In sum, Lindholm’s research, though often built upon exotic or extreme material, always aims to bring anthropological insight into the existential dilemmas of modern life, where “all that is solid melts into air."[13]

Selected publications[edit]

Books[edit]

  • 1982 Generosity and Jealousy: The Swat Pukhtun of Northern Pakistan. New York: Columbia University Press
  • 1990 Charisma. Oxford: Basil Blackwell.
  • 1996 Frontier Perspectives: Essays in Comparative Anthropology. Karachi: Oxford University Press.
  • 1999 Is America Breaking Apart? (With John A. Hall). Princeton: Princeton University Press
  • 2002 The Islamic Middle East: Tradition and Change. Oxford: Basil Blackwell
  • 2007 Culture and Identity: The History, Theory, and Practice of Psychological Anthropology. Oxford: Oneworld Publishers.
  • 2007 Culture and Authenticity. Oxford: Basil Blackwell.
  • 2010: The Struggle for the World: Liberation Movements for the 21st Century (with José Pedro Zúquete). Stanford: Stanford University Press.
  • 2013: The Anthropology of Religious Charisma: Ecstasies and Institutions (edited volume). New York: Palgrave-Macmillan.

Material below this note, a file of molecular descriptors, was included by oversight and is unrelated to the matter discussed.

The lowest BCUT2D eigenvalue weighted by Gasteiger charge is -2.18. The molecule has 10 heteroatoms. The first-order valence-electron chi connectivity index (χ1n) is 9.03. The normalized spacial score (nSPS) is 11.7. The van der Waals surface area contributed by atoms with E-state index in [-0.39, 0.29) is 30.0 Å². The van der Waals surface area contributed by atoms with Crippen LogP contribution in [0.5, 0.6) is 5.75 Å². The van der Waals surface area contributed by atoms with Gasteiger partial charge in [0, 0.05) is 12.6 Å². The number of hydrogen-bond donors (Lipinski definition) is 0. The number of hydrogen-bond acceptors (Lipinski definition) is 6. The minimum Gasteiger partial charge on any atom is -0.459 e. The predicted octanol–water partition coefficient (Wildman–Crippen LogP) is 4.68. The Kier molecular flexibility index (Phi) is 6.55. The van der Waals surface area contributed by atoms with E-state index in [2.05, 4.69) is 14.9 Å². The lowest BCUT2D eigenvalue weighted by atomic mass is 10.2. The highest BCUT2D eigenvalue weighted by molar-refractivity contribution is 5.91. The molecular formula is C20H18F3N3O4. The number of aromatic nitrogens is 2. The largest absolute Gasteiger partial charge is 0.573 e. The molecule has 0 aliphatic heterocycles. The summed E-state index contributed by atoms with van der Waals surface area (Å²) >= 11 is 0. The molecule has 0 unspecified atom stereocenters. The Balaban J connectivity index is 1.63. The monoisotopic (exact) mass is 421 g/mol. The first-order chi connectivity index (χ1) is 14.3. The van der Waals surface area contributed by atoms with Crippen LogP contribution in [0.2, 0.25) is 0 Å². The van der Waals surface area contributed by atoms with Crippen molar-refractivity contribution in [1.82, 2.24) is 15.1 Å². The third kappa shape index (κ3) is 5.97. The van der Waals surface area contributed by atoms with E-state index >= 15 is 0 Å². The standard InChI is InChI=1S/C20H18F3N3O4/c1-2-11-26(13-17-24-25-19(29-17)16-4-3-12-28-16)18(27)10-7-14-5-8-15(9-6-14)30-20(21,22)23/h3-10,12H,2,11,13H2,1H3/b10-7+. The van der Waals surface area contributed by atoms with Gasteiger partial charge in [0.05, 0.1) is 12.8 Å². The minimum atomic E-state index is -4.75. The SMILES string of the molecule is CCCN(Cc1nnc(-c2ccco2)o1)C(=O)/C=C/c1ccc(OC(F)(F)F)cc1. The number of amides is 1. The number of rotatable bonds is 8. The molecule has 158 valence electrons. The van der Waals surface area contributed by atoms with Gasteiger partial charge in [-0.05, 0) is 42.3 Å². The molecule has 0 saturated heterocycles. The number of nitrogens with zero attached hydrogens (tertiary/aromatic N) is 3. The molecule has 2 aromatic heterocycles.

Articles[edit]

  • 1980 “Images of the Pathan: The Usefulness of Colonial Ethnography.” European Journal of Sociology 21: 350-61.
  • 1981 “The Structure of Violence Among the Swat Pukhtun.” Ethnology 20: 147-56.
  • 1981 “Leatherworkers and Love Potions.” American Ethnologist 8: 512-25. Comparative Studies in Society and History 28: 334-55.
  • 1986 “Kinship Structure and Political Authority: The Middle East and Central Asia.” Comparative Studies in Society and History 28: 334-55.
  • 1988 “Lovers and Leaders: A Comparison of Social and Psychological Models of Romance and Charisma.” Social Science Information 27: 3-45.
  • 1988 “The Social Structure of Emotional Constraint.” Ethos 16: 227-46.
  • 1992 "Quandaries of Command in Egalitarian Societies: Examples from Swat and Morocco.” In: Comparing Muslim Societies. Ed. J. Cole. Ann Arbor: University of Michigan Press.
  • 1992 “Charisma, Crowd Psychology and Altered States of Consciousness.” Culture, Medicine and Psychiatry 16: 287-310.
  • 1995 “Love as an Experience of Transcendence.” In: Romantic Passion: A Universal Experience? Ed. W. Jankowiak. New York: Columbia University Press.
  • 1995 “The New Middle Eastern Ethnography.” Journal of the Royal Anthropological Institute 1: 805-20.
  • 1997 “Logical and Moral Problems of Postmodernism.” Journal of the Royal Anthropological Institute 3: 745-60.
  • 1997 “Does the Sociocentric Self Exist? Reflections on Markus and Kitayama’s ‘Culture and the Self.’” Journal of Anthropological Research 53: 405-22.